I have almost but lost my faith in humanity. People are dark, selfish creatures. There was once a time when out my windows I could hear genuine laughing. Kindness. I'm almost glad I'm trapped inside this dark room, I would rather spend my life in here, then out there with the monsters.
There are a few people left on this planet that help keep my faith in humanity alive.
Like the case worker who came to the house of the abused children. They were able to put down their Ramen, grab the tattered teddy bears that have given them security during these hard times. She came in like a super hero, and took them to their Grandmother's house. A house full of love, caring, and cookies. A house where the color returned to their little faces. A house where they were embraced in hugs and safety, instead of fear and hate. The lady was “only doing her job”, but I could hear in her voice, the genuine concern, and care she had for these children. And for her, my heart is filling up with happiness.
Or the friend of the husband, who stepped in, to show him what he was about to lose. His beautiful children, his caring wife, his picture perfect house and life. It was all going to go away because he couldn't keep his hands off his check book. He offered support, sat with the husband when he faced his wife, and children to admit he had a problem. He went and visited his friend every day while he was away making himself better for his family, and was there to take care of the family in his absence. A true friend who didn't judge, who didn't mock, or ruin, someone who truly cared about his friend. He too helped the light shine just a little through these shady windows.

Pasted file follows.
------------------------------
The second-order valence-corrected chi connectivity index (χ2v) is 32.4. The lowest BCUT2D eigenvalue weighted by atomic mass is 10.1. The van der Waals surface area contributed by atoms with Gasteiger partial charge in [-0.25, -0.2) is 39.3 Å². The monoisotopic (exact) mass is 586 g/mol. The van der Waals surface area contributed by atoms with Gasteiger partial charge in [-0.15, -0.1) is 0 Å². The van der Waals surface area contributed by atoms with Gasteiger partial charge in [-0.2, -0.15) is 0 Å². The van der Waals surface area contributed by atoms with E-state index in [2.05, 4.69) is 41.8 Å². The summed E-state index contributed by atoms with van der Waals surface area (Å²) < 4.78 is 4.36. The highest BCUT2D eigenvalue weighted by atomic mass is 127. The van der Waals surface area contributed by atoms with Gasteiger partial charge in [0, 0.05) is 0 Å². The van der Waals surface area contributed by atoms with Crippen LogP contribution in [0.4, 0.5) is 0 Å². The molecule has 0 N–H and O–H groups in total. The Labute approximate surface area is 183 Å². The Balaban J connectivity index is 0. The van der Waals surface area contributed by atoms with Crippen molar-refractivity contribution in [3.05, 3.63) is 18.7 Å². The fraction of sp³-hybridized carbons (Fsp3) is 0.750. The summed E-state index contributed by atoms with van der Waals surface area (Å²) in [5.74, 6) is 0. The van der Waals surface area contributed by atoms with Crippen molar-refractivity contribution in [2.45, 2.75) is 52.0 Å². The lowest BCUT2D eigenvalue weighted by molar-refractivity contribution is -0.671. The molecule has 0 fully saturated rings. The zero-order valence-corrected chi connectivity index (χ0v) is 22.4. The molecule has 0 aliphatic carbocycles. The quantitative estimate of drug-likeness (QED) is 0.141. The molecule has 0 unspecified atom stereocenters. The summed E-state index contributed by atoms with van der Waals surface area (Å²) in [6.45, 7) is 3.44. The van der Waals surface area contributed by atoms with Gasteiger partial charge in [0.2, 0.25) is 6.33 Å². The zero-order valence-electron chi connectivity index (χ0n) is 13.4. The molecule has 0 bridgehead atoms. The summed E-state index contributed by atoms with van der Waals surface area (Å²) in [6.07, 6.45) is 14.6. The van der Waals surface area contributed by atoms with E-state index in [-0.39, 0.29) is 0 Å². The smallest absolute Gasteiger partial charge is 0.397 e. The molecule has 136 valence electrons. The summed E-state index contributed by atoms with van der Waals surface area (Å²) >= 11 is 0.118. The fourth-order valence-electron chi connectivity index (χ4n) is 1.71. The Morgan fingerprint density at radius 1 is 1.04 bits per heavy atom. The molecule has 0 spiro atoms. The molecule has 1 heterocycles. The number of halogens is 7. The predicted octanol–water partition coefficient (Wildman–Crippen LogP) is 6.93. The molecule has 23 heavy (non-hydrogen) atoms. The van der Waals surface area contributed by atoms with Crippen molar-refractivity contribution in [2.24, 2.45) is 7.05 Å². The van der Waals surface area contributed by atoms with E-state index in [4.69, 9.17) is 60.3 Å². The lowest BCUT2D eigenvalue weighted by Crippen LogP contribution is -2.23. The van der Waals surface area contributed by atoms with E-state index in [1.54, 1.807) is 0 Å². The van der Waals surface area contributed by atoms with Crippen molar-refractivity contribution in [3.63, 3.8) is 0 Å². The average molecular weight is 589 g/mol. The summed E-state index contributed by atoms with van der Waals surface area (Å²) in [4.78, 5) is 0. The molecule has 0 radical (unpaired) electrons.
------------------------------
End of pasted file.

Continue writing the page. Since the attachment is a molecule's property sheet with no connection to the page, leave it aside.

And the officer, who came to the aid of a little boy. He was visiting his “friend” and was alone, and terrified. The officer came in, carried that boy in his arms and told him the nightmare was over. He put silver bracelets on the man, and made him walk, in front of all the neighborhood for everyone to see the monster I always knew was in there. The streets were full of “I had no idea” and “He was always so sweet”, but those are the scariest of monsters. The ones that blend in, the ones that make you feel welcome. That officer got a medal, and even though the damage was done with the boy...he always knew there was a hero looking out for him. He wasn't alone in that dark basement. He had a guardian angel looking out for him.
So here I sit in my dark room. But I like it in here. I like being able to hear a persons soul. There are no masks, there are no cover ups.
Some people think being born blind is a disadvantage, but from where I sit, my handicap, is a blessing. For my windows are my eyes. Broken and blank, but seeing more than a person with sight can see,